Congress on retirement watch

Credit: Jamie Dupree

Credit: Jamie Dupree

Back at work after a lengthy summer break, three GOP lawmakers in the Congress have announced their retirements already this month, a reminder of the natural turnover that has gone on in both the House and Senate in recent years.

This week brought retirement announcements from Rep. Dan Benishek (R-MI) and Rep. Randy Neugebauer (R-TX); earlier this month, Rep. John Kline (R-PA) had said he would not run for re-election.

So far this year, 8 House members have decided not to run for another term, while another 13 House members are running for another elected office instead of sticking with their seat in the U.S. House.

That means five percent of the House already won't be returning in January of 2017 for the 115th Congress.

The same rate of retirements has hit the Senate, where five members will not be returning after the next election in 2016.

The retirement numbers seem likely to grow in the House, where turnover in the last six Congressional election years has averaged 14 percent in the House and 11 percent in the Senate.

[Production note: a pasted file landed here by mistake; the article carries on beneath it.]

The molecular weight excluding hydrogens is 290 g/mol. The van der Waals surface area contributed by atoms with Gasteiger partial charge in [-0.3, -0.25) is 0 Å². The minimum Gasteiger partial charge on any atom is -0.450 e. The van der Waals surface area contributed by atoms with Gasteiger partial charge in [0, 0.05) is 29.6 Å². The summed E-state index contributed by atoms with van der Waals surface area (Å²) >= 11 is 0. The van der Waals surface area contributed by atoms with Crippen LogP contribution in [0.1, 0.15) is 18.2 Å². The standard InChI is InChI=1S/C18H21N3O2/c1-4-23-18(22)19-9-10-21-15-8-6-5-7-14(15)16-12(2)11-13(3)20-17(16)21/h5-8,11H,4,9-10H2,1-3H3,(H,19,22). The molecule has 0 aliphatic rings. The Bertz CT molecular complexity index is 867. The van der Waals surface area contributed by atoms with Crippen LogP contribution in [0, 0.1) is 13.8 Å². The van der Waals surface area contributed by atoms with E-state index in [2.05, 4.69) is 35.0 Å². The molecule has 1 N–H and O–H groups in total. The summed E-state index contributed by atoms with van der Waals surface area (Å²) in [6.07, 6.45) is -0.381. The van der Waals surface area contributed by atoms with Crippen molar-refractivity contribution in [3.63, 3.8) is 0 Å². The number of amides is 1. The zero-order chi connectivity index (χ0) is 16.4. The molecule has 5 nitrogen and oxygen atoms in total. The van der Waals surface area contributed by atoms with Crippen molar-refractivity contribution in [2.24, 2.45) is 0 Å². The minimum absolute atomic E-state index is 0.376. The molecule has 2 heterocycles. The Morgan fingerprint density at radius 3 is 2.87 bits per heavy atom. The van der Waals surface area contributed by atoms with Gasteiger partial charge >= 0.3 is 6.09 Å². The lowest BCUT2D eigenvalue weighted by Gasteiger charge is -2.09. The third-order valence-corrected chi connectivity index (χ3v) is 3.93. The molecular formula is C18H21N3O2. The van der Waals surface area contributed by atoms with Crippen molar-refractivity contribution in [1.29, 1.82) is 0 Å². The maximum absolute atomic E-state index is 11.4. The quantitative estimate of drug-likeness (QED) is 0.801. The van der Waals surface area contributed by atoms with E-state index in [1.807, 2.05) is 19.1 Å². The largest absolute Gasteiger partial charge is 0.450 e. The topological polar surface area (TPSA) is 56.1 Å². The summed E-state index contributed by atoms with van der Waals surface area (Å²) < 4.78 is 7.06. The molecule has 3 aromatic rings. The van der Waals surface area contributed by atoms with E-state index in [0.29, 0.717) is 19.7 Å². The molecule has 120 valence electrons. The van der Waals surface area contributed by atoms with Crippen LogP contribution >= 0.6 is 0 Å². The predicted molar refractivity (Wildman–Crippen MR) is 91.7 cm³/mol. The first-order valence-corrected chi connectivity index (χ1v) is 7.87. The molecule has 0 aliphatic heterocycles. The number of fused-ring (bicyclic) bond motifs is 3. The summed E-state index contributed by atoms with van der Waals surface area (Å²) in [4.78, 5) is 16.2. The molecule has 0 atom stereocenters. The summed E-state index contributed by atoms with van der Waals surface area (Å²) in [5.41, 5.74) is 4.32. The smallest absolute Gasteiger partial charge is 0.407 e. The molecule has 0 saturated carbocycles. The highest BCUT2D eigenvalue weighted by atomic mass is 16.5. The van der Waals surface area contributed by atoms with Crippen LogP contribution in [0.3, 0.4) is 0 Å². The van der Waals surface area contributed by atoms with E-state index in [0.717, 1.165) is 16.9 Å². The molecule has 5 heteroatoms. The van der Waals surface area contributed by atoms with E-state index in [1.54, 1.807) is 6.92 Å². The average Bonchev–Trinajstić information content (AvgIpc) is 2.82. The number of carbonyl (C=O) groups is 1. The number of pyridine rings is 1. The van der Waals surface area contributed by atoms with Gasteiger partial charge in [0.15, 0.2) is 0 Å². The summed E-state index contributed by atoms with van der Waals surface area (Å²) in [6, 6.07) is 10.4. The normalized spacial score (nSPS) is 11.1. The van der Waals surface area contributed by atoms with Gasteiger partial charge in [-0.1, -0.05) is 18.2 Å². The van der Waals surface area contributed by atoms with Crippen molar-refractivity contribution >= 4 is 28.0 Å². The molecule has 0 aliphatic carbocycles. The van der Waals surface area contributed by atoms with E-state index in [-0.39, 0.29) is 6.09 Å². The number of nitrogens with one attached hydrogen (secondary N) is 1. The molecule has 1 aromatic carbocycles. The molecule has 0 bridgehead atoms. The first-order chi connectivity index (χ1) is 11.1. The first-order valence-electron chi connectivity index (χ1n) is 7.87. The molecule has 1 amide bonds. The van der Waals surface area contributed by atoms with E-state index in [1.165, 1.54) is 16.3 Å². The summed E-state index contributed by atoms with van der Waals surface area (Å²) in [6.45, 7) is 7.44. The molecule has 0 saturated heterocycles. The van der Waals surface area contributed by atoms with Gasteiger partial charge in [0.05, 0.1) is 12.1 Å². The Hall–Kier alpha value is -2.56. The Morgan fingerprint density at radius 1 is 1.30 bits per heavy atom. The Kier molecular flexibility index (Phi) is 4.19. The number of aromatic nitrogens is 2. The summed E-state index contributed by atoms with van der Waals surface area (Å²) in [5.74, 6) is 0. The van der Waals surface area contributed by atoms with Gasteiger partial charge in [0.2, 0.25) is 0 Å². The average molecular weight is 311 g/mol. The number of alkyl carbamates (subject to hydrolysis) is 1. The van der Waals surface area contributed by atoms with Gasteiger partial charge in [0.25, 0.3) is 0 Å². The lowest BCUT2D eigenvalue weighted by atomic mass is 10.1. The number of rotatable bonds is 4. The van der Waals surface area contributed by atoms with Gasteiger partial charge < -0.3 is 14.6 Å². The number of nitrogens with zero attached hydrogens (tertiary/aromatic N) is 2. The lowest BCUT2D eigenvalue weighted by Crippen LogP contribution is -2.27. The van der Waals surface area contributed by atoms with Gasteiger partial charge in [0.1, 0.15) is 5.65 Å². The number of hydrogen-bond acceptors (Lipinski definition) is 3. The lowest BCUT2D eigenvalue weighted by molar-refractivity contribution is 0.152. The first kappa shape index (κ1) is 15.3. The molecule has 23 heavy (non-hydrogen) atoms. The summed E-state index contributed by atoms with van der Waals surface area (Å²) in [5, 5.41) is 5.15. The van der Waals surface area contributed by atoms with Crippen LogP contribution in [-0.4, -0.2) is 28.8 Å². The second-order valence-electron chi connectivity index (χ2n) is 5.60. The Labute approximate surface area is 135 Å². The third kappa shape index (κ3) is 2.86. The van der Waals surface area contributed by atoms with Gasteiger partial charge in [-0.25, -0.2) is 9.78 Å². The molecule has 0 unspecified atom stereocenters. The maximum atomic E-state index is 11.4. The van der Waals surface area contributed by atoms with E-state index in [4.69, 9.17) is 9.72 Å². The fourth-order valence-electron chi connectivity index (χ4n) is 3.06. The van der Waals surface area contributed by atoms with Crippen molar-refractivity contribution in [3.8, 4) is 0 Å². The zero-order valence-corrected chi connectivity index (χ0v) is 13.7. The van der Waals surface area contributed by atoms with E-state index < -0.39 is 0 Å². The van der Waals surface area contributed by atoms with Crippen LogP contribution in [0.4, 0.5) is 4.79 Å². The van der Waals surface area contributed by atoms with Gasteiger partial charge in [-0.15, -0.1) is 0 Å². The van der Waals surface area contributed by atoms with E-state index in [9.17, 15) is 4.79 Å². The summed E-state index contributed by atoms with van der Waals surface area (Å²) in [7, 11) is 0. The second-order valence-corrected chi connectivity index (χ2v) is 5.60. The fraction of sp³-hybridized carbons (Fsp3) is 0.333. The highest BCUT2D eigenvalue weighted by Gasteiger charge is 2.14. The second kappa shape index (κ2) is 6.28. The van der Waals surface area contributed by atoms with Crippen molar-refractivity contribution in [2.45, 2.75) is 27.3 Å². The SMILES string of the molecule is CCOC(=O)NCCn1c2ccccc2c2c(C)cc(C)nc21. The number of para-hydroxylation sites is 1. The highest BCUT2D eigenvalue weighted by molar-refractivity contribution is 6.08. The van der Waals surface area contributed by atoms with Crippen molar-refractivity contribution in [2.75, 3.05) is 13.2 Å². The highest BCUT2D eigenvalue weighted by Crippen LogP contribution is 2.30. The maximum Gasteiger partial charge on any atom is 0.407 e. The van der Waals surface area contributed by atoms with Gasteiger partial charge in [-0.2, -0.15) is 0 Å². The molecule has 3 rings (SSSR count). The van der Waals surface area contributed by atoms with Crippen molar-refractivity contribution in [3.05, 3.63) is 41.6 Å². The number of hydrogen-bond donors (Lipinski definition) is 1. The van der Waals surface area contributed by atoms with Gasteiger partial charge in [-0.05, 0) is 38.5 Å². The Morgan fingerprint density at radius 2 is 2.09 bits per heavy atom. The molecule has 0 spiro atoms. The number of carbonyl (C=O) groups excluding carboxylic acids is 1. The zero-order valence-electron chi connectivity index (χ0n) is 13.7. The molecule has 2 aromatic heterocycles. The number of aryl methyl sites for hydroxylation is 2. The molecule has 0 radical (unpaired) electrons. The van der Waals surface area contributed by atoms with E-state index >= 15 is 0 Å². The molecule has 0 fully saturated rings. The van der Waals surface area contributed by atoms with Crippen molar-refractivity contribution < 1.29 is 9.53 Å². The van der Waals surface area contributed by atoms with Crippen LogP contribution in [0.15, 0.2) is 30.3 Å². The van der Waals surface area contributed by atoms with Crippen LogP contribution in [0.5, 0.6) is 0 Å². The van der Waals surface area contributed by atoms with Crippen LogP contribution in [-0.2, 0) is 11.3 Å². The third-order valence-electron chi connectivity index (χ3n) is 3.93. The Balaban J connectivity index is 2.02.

That means on average in the six elections from 2004-2014:

+ 62 House members either retired, ran for other office, or were defeated in their re-election bids (14 percent)

+ An average of just over 11 Senators did not return in those elections, as they decided either to retire, run for other office, or suffered election defeat

At this point for the 2016 elections, the total change is 21 seats in the House and 5 seats in the Senate.

Those figures will only go up as more lawmakers are likely to decide against re-election - and given that next year is certain to bring election defeat for some, either in their party primaries or later in the November 2016 elections.